This is not a post I wanted to write. This is not a day I wanted to live through.
And if I must write about Greebo I want the skill of a bard, to sing his life.
We don’t get what we want. We get what we’re given.
Greebo’s mom was a stray, dumped in front of our house in the old north end of Colorado Springs, on the day we moved in. Someone slowed by the u-haul and dumped a tiny little tortie.
I don’t know what they thought was going to happen. What happened was that she was so terrified we couldn’t catch her. After a while she started coming to my kitchen window, because I gave her food.
Greebo was born in the crawl space of the house across the driveway from us, in the summer of 2003. The first time I saw him was with his brothers, nursing in our driveway.
He must have been all of eight weeks, all soft fuzz, and wobbly legs, when a mad feral Tom tried to attack him and his brothers. I watched from the upstairs window, as he jumped on the feral’s head, tearing him up, till the bad cat ran away and Greebo came back, strutting like a warrior. That was the day I named him.
Our next door neighbor took him and his brothers, but never socialized them or tried to find them homes. She kept them locked in the bathroom almost a year, and had them fixed at a “free” place where they cut their ears to show they were fixed. Greebo’s cut was deeper. He was also bigger than his brothers, which is how I knew him.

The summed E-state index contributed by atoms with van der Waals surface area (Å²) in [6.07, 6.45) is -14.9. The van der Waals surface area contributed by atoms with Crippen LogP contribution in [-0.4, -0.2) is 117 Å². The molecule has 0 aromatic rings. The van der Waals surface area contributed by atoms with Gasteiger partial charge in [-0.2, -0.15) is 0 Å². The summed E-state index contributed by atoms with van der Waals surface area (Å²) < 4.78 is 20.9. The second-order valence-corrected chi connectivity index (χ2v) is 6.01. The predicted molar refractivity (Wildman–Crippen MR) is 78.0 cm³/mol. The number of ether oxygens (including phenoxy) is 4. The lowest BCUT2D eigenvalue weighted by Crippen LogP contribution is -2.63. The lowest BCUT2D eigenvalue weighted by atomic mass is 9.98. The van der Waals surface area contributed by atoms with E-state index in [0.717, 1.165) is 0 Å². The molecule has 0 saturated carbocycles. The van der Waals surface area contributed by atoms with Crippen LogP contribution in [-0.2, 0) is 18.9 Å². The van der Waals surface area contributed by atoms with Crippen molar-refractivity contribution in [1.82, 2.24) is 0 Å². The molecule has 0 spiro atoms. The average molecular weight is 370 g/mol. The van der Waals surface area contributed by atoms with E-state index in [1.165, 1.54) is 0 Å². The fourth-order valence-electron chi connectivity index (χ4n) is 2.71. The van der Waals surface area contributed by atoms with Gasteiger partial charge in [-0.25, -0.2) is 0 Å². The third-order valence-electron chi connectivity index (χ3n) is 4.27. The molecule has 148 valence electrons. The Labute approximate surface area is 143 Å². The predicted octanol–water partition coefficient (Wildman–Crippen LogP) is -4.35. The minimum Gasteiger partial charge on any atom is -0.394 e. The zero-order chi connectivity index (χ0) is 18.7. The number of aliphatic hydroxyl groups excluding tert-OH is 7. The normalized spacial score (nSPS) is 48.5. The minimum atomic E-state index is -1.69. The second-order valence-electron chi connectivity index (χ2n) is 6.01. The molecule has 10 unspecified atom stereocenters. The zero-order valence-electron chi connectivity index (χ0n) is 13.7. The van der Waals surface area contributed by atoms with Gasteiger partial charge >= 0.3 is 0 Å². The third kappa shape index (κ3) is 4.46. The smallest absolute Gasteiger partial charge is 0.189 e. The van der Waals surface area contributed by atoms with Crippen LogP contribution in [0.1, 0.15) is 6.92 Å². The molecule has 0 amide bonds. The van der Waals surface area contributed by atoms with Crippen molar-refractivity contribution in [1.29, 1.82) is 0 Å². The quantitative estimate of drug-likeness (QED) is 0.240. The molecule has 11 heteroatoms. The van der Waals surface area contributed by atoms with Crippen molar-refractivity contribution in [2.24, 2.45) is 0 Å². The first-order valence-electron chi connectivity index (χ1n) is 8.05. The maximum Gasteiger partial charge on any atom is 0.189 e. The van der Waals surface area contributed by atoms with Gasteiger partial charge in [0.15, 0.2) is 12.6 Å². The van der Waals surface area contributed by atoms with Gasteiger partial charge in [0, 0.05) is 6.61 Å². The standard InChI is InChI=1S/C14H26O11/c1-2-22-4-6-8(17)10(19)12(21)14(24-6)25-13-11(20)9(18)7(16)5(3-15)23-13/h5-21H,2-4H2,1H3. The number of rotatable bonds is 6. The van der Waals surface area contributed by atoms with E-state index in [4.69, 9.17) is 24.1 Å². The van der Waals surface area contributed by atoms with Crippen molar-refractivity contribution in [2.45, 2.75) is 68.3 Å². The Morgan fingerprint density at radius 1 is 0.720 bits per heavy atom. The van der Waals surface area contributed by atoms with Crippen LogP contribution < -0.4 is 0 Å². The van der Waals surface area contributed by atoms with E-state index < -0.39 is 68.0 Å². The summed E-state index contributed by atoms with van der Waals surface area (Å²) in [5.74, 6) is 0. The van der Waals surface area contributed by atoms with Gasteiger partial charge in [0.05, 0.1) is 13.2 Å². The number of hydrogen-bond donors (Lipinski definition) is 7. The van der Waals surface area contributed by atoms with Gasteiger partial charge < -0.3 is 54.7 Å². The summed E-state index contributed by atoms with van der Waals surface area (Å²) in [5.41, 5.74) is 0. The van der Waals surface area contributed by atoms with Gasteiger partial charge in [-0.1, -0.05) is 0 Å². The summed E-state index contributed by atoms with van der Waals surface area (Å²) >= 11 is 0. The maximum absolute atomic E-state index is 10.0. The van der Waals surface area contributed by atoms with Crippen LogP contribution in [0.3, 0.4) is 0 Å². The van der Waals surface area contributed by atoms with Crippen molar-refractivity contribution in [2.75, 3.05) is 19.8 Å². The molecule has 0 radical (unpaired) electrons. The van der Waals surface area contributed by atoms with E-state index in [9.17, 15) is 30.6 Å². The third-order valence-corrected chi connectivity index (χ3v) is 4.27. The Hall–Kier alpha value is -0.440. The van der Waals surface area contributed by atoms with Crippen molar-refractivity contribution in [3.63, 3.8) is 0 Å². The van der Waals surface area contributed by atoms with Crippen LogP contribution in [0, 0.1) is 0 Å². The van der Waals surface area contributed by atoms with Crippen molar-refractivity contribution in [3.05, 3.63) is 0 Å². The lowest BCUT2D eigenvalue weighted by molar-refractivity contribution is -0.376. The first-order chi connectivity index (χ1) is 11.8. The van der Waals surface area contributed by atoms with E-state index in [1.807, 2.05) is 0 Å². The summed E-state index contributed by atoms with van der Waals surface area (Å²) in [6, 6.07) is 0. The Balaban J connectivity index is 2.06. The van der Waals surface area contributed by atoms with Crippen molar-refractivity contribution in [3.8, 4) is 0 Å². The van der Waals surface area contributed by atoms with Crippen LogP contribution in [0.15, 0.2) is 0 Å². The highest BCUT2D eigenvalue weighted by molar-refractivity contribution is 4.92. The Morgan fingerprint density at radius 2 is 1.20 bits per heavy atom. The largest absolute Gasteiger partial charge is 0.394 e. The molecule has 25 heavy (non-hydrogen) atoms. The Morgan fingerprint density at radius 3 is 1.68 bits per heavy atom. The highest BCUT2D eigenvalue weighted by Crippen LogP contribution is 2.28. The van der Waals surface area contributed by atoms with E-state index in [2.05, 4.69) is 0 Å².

Once the neighbor released them (his mom having vanished) Greebo started coming up to my window every morning for food. Through that year, I sat on the back step a lot, waiting for him to come nearer and nearer. Eventually, he’d let us pet him.
He liked being petted so much that in the middle of winter, if we opened our door, we’d hear him meow as he ran nearer, basically “Wait for me, I’m coming for pets.”
We set up a little resting area, with a heated pad, in our airlock (Dan says it was really a mudroom, but you know…) with a cat door so he could come and go.
The local wildlife learned to respect him. A fox took a bite off Maurice’s butt, didn’t do anything else because Greebo… Well…. he brought us half a fox tail, cut vertically.
If we went to Denver for a weekend vacation, we had to be careful on coming back, because Greebo would build a pyramid of mouse skulls to our glory on the backdoor rug. (Actually a semi-circle, three levels carefully stacked up. No. We don’t know why. But it worked. We always came back.)
For a while he had a baby racoon understudy. (Just before we moved.) The racoon followed him around, and did everything Greebo did, including looking at Greebo to make sure he was doing it right. I have no idea what became of that very confused racoon.
Perhaps Greebo’s most notable exploit was saving the family from a fugitive.
To explain this one, I must tell you that sometimes, in downtown Colorado Springs, you’d see a floodlight, pointing down, from an helicopter. We’d learned over our years there that this meant there was a fugitive, either someone who’d just shot a cop (twice) or someone who had escaped from jail and they were trying to find him.
One bad feature of the airlock is that the screen door didn’t lock. And once you got in there, you had all the time in the world to break into the house.